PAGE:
What is a White Collar Crime in Ohio?

White collar crime, a phrase which was first used by Edwin Sutherland in the year 1939, is the term used to refer to crimes that are nonviolent in nature and are committed to acquire money illegally. Examples of white collar crime include copyright infringement, identity theft, embezzlement, insider trading, insurance fraud, Ponzi schemes, bribery, forgery, and money laundering among others.

Perhaps the most well-known example of white-collar crime is the Enron Scandal from 2001. It was at this time that Enron’s executives confessed to inflating the earnings of the company, thus deceiving the investors.

Although the majority of well-known white collar crimes were committed by executives and upper management, individuals from any occupation and job level can commit these crimes. From 1974 onwards, the FBI created an entire unit to combat white-collar crimes. Despite this, however, it is estimated that approximately $300 billion is lost to white-collar crime in the U.S. annually.

White collar crime is often very complex. Even the most experienced can find it hard to stay on top of the financial terms and violations associated with these crime. Because of this, it is not uncommon for individuals to commit white-collar crimes without even being aware of it. Oftentimes, it is because they do not completely understand their contracts and the obligations they have therein.

Perhaps one of the most common white-collar crimes, and one that is most performed unwittingly, is insider trading. This involves selling or buying company stock while having illicit information. For example, if an employee shares private information about a company’s stock with another, who then trades stock, both individuals could face charges. Securities fraud, another example of company misrepresentation, can result in people making poor investments based on deceptively positive data.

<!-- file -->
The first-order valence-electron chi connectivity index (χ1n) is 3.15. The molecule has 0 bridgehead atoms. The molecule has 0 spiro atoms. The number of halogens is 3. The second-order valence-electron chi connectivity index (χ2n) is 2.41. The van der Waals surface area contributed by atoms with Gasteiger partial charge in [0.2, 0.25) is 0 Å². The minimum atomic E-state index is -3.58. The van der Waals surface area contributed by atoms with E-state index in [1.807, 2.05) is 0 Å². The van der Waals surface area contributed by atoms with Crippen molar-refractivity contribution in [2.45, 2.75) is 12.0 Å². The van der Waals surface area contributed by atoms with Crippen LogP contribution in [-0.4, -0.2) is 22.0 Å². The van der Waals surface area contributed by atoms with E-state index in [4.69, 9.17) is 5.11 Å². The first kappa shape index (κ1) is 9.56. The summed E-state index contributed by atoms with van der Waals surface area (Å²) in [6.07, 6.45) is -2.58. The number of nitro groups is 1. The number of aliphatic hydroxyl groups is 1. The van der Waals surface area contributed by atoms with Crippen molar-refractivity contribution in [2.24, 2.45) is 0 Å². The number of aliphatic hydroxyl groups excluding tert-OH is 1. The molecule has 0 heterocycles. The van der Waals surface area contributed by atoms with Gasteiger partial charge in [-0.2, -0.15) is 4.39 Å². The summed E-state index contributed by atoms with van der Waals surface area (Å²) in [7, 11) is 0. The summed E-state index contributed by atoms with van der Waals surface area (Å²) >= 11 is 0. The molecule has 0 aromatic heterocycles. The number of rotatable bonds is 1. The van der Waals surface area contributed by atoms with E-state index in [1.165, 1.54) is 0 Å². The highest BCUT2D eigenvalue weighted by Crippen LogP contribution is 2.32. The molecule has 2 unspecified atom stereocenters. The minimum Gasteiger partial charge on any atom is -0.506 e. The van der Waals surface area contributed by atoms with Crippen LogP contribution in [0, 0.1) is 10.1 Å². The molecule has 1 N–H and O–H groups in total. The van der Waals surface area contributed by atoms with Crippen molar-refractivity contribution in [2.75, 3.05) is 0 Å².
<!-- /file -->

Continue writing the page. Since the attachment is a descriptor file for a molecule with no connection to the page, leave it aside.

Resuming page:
Embezzlement is yet another white collar crime that often comes hand in hand with money laundering. For example, an accountant or other individual will secretly remove funds from his or her company. While not an easy crime to commit, it is more common than you would think. Often, in order to conceal the theft, the person will perpetrate yet another crime: money laundering.

One of the most common forms of white-collar crime is bribery, which consists of an unethical exchange of goods between two persons in the hopes of personal gain. Bribery can have enormously negative impacts, particularly when it occurs on a political level.

Perhaps one of the most tempting types of white-collar crime is tax evasion. Individuals, as well as companies, commit this crime by neglecting to be honest about their earnings, therefore paying less in taxes.

These are just some of the many types of white-collar crimes. Many of the perpetrators of these crimes mistakenly believe that their crimes are victimless, but this could not be further from the case. There are always victims, even if they don’t seem to be obvious. Whether they are taxpayers, a poor guy who was tricked into paying for bad stock, or the public in general, white-collar crime always has serious repercussions.

White-collar crime can often be a difficult concept to understand and varies between cultures and countries.

Although progress has certainly been made when it comes to catching those responsible for these types of acts, there is still much work to be done in both defining the crimes themselves as well as preventing them.